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27 October 2008

16 October was the 16th day of the fourth month of the 3rd year of Canadian national consciousness rising to invincibility, as indicated by the following press reports:

16 October 2008

Canwest News Service - Summit will give Canada-EU trade pact big push: Sarkozy (16 October 2008) French President Nicolas Sarkozy, declaring his love for Canada and touting his use of the Canadian model as an inspiration to reform France, says Friday's Quebec City summit with Prime Minister Harper will result in a 'decisive impetus' toward an 'ambitious' economic partnership agreement between Canada and the European Union. His comments came as both Canada and the EU made public a joint study Thursday which predicts that an accord could create C$32 billion in new wealth annually by 2014—with C$13 billion of that total enjoyed by the much-smaller Canada (a much higher percentage of Canadian GDP).

Sarkozy had a wide-ranging written exchange with Canwest News Service. 'Indeed, I love your country,' wrote Sarkozy, the current EU president, who meets Friday with Harper and European Commission President Jose Manuel Barroso. Sarkozy will then address the Quebec National Assembly before speaking at the summit of the Francophonie, the 55-member organization of governments with significant French-speaking populations. 'I also greatly admire your country and its values, its ability to encompass modernity and change and its ability to turn its tremendous diversity into an asset,' he told Canwest. 'It is not a coincidence that Canada is the only country mentioned in the engagement letter that I sent after my election to all ministers of the government to guide their actions, namely in the area of government reform.' Sarkozy has made numerous private visits to Canada after befriending Canadian billionaire Paul Desmarais in 1995. 'I want to emphasize the following statement: this unique, brotherly relationship that exists between France and Quebec in no way excludes the strong friendship that ties France and Canada,' Sarkozy wrote. 'We have lived too long with the idea that a choice must be made between one or the other; that to honour one is to betray the other. It is just the opposite! The special bond that unites France and Quebec is an opportunity, a wonderful asset for the Franco-Canadian friendship as well.'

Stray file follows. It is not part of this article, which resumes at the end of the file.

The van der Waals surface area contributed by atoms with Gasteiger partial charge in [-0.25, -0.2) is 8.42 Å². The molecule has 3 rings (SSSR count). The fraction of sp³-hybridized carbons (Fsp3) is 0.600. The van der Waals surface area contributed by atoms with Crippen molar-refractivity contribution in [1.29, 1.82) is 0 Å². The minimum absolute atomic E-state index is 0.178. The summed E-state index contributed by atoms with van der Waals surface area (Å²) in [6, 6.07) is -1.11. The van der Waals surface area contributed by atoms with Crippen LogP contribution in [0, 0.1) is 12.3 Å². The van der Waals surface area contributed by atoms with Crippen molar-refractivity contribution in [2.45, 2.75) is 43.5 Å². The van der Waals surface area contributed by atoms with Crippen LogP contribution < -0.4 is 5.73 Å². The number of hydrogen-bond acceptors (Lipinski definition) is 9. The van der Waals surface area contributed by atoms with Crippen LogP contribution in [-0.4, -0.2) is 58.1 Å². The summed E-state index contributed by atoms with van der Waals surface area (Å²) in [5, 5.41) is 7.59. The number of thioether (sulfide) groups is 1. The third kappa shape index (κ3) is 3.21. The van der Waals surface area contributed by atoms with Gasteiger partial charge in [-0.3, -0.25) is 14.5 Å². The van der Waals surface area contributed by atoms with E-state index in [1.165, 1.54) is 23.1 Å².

The Financial Post - Canada-EU trade deal in making (16 October 2008) Business leaders say the stars are aligned for Canada and the European Union to begin talks on an 'ambitious' trade liberalization deal. Until now, Prime Minister Harper has provided mostly low-profile support for the initiative. On Wednesday, however, Mr Harper cited 'strengthening' the Canada-EU partnership as one of six immediate steps the re-elected government would undertake to protect the country's position in the face of the current credit crisis.

Statistics Canada - Travel between Canada and other countries (16 October 2008) Just over 40,000 travellers arrived from France (in August), up 4.6% from July and the highest level since November 1999. During the first eight months of 2008, travel from France rose 13.3% compared with the same period in 2007. More specifically, in July and August alone, the number of travellers from France who arrived in Quebec rose 26.6% from the same period last year. The city of Qu�ébec is celebrating its 400th anniversary this year.

The Canadian Economic Press - Canadian small business confidence edges up as gov'ts address financial crisis (16 October 2008) As governments around the world move to restore confidence in the banking system, Canadian small business confidence improved slightly, said the Canadian Federation of Independent Business (CFIB) in its most recent weekly update to its Business Barometer Index. 'Coordinated actions by governments around the world to backstop the banking system appear to be having a modest positive effect on Canadian small business owners' outlooks this week. Preliminary results show the Business Barometer index rising to 94.4 during the week of 14 October, regaining some of the confidence lost since early September,' the CFIB update said. The CFIB also noted that this week, fewer respondents than last week reported they expect full-time employment at their firms to decrease. Some 13% of respondents expect reduced employment at their business in the next 12 months, compared to 17% last week. There was no change in the percentage of businesses expecting larger staffing. Just like last week, a quarter of respondents expect more people to be working at their firms in the next 12 months. Five per cent of respondents expect business to be much stronger in the next 12 months, 29% expect business to be somewhat stronger (up from 23% in the previous survey), while 32% are expecting things to stay about the same. The survey was conducted 14-15 Oct.